OUCH!: Buy-Partisanship, Alive and Well

While the nation's attention was riveted on the presidential vote recount in Florida, on November 15th President Bill Clinton quietly signed a new law that means tens of billions of dollars in tax breaks for a select group of major corporations. The new law, "The FSC Repeal & Extraterritorial Income Exclusion Act of 2000," offers an estimated $62 billion in tax relief over the next decade to Boeing Company, General Electric, Monsanto, RJR Nabisco and other companies that are major exporters -- and major campaign contributors here at home. It passed the Senate on November 1st and the House on November 14th.

Thanks to an earlier version of this tax break, Boeing Co. saved $685.5 million in U.S. taxes between 1991 and 1998, 10 percent of its net income during those years, according to Tax Notes, a trade publication. In the 2000 elections, the company's executives and PAC have given some $1.5 million in hard and soft money to federal candidates and parties, 56 percent to Republicans, 44 percent to Democrats. General Electric saved $746.0 million between 1991 and 1998. In the current election cycle, GE gave $1.5 million in campaign contributions, 64 percent to Republicans.

These companies plus a half dozen others that altogether saved $2.6 billion between 1991 and 1998 contributed a total of $6 million to federal campaigns in the 2000 elections, 63 percent to Republicans. This bipartisanship in campaign contributions -- maybe it's better called "buy-partisanship" -- surely helped smooth passage of the bill in a Congress where partisan battling is so fierce right now that funding for major government agencies is still stalled.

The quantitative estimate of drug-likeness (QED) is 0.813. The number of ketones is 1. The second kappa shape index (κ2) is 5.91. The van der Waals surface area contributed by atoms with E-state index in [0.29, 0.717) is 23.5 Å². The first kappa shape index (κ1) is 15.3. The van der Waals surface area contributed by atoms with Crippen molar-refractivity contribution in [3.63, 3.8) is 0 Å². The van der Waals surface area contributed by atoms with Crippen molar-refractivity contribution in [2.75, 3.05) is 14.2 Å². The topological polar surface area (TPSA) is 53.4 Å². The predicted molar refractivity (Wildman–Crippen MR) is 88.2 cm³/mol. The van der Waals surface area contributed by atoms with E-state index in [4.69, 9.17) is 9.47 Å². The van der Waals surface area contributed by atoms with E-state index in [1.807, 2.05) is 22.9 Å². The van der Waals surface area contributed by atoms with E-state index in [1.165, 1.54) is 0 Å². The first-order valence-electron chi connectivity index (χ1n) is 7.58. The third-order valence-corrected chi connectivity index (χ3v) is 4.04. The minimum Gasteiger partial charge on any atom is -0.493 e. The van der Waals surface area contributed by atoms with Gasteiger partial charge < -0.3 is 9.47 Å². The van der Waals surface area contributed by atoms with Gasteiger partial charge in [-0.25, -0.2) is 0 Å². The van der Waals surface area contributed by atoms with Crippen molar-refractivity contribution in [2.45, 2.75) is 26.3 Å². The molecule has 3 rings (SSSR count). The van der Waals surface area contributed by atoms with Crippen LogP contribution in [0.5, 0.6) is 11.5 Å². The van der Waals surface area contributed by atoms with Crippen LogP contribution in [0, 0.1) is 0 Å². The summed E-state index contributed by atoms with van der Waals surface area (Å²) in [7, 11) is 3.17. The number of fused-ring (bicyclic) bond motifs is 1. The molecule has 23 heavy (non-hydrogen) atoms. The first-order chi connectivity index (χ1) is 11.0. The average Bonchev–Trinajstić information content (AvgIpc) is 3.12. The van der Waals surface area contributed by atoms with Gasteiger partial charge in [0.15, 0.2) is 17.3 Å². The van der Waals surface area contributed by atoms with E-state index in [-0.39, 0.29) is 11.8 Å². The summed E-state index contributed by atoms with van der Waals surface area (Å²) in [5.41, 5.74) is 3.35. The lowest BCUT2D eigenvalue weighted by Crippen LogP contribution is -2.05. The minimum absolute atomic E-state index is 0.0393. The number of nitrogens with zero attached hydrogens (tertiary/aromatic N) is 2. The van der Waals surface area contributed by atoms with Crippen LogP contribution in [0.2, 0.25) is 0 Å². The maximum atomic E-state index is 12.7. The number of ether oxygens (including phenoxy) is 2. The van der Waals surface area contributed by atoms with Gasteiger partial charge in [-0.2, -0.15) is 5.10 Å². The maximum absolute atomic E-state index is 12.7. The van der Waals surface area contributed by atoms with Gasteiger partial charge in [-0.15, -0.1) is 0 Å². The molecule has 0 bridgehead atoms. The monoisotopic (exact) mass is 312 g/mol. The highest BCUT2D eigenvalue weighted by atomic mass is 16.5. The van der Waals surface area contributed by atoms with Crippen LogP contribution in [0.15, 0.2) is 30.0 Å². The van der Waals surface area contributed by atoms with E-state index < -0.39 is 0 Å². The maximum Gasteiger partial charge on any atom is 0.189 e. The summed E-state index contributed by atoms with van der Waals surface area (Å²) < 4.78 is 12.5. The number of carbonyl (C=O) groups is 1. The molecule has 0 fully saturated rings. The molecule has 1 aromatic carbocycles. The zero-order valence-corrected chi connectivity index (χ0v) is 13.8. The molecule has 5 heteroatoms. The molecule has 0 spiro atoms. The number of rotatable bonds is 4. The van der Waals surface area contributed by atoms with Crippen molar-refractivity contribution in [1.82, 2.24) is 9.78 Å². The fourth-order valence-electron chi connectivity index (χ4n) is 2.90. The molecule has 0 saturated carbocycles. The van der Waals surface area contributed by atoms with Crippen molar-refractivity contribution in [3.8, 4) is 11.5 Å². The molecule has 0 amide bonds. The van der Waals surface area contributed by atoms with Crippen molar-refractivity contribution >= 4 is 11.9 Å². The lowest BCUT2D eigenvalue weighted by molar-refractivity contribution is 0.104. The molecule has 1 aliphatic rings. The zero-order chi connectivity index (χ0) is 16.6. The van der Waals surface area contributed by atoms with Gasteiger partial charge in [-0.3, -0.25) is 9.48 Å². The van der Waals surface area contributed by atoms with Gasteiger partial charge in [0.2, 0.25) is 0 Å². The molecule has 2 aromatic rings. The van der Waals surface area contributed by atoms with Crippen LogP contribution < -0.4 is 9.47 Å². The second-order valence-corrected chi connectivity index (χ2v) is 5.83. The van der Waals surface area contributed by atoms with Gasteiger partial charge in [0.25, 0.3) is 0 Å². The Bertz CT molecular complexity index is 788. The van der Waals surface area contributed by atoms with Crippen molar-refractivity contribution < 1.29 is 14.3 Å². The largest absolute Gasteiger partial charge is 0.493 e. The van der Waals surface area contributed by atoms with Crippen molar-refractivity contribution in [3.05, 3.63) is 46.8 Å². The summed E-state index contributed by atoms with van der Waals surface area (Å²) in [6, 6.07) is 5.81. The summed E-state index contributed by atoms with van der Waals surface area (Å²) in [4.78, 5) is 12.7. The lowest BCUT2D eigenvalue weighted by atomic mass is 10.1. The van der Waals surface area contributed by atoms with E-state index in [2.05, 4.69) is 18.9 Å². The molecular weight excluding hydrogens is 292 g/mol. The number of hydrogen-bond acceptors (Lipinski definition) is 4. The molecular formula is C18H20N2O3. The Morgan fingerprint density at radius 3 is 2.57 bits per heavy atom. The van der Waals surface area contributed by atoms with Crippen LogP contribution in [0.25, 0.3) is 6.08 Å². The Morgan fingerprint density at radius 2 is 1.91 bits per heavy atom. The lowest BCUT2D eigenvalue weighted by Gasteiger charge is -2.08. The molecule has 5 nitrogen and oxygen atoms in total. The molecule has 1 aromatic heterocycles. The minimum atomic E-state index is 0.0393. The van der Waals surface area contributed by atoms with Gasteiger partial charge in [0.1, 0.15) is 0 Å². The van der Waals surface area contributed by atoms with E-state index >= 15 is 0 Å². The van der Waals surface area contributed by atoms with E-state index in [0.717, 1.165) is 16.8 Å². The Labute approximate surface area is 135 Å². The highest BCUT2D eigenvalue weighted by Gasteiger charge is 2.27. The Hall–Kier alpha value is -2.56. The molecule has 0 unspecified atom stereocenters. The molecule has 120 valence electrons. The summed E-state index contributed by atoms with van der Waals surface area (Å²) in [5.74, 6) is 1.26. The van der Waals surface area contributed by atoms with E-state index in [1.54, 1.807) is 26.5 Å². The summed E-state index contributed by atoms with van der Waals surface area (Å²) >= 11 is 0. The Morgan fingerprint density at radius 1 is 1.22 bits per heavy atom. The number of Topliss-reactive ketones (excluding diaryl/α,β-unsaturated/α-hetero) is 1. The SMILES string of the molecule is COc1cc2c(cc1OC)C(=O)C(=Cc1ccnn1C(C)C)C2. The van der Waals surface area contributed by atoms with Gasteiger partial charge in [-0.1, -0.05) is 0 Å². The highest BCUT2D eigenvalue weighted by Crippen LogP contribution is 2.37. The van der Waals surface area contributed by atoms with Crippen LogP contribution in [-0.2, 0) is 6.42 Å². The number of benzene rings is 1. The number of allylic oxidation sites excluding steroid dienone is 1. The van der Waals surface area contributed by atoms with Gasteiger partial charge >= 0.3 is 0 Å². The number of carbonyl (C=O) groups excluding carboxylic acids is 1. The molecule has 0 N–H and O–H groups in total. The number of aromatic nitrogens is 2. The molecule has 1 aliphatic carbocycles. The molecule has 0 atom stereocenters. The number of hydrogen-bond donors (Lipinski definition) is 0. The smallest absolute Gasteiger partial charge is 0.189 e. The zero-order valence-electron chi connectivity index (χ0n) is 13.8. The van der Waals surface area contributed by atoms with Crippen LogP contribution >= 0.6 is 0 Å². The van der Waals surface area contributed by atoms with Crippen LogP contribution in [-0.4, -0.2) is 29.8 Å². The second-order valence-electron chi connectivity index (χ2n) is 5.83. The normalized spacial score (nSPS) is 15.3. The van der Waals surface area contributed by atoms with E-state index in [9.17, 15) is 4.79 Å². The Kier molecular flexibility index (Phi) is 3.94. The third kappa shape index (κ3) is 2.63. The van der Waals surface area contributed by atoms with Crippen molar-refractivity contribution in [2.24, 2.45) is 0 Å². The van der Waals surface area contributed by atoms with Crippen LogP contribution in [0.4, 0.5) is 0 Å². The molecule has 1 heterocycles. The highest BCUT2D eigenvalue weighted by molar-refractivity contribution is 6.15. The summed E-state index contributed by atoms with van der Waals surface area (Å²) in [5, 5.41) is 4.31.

The new law is a rewrite and expansion of one dating back to the Nixon Administration, which allows U.S. corporations to shelter 15 to 30 percent of their export profits from taxes. Last year alone, corporate use of the rapidly growing tax break cost taxpayers $3.9 billion, according to the U.S. Treasury Department. That's enough money to pay the salaries of 100,000 teachers for a year, or to put a computer in 1.5 million classrooms.

Last year, the World Trade Organization (WTO) responded to a European Union complaint that scheme was an illegal tax subsidy for U.S. multinational companies by ruling that as of October 1, 2000, the European Union could impose 100% tariffs on U.S. exports, unless the U.S. changed or repealed the law. But the new version of the tax break is no more pleasing to the Europeans than the old one. In response, they have already asked the WTO to approve some $4 billion a year in trade sanctions against the U.S.

It is not clear how this international trade feud will end. But one thing is clear -- if you have a million dollars or so to spare, then you might want to think about investing it in Congress and the president. Then, come tax day on April 15, you will reap great dividends.


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